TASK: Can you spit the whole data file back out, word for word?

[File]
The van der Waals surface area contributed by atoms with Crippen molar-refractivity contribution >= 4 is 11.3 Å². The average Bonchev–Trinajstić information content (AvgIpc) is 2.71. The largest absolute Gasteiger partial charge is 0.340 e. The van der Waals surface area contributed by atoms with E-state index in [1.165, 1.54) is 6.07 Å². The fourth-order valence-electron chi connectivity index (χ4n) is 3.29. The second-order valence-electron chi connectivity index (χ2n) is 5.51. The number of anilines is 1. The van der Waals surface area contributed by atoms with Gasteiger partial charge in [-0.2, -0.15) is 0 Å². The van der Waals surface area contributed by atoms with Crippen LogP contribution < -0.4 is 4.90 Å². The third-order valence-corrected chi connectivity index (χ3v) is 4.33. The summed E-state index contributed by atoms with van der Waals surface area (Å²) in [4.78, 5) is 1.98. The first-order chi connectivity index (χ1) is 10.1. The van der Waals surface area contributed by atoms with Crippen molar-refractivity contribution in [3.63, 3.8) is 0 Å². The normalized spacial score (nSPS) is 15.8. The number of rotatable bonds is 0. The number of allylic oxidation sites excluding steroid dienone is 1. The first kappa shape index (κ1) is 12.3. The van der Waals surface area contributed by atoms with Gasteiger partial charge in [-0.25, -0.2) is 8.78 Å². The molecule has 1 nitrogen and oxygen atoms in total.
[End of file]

The van der Waals surface area contributed by atoms with Crippen molar-refractivity contribution >= 4 is 11.3 Å². The average Bonchev–Trinajstić information content (AvgIpc) is 2.71. The largest absolute Gasteiger partial charge is 0.340 e. The van der Waals surface area contributed by atoms with E-state index in [1.165, 1.54) is 6.07 Å². The fourth-order valence-electron chi connectivity index (χ4n) is 3.29. The second-order valence-electron chi connectivity index (χ2n) is 5.51. The number of anilines is 1. The van der Waals surface area contributed by atoms with Gasteiger partial charge in [-0.2, -0.15) is 0 Å². The van der Waals surface area contributed by atoms with Crippen LogP contribution < -0.4 is 4.90 Å². The third-order valence-corrected chi connectivity index (χ3v) is 4.33. The summed E-state index contributed by atoms with van der Waals surface area (Å²) in [4.78, 5) is 1.98. The first-order chi connectivity index (χ1) is 10.1. The van der Waals surface area contributed by atoms with Crippen molar-refractivity contribution in [3.63, 3.8) is 0 Å². The normalized spacial score (nSPS) is 15.8. The number of rotatable bonds is 0. The number of allylic oxidation sites excluding steroid dienone is 1. The first kappa shape index (κ1) is 12.3. The van der Waals surface area contributed by atoms with Gasteiger partial charge in [-0.25, -0.2) is 8.78 Å². The molecule has 1 nitrogen and oxygen atoms in total.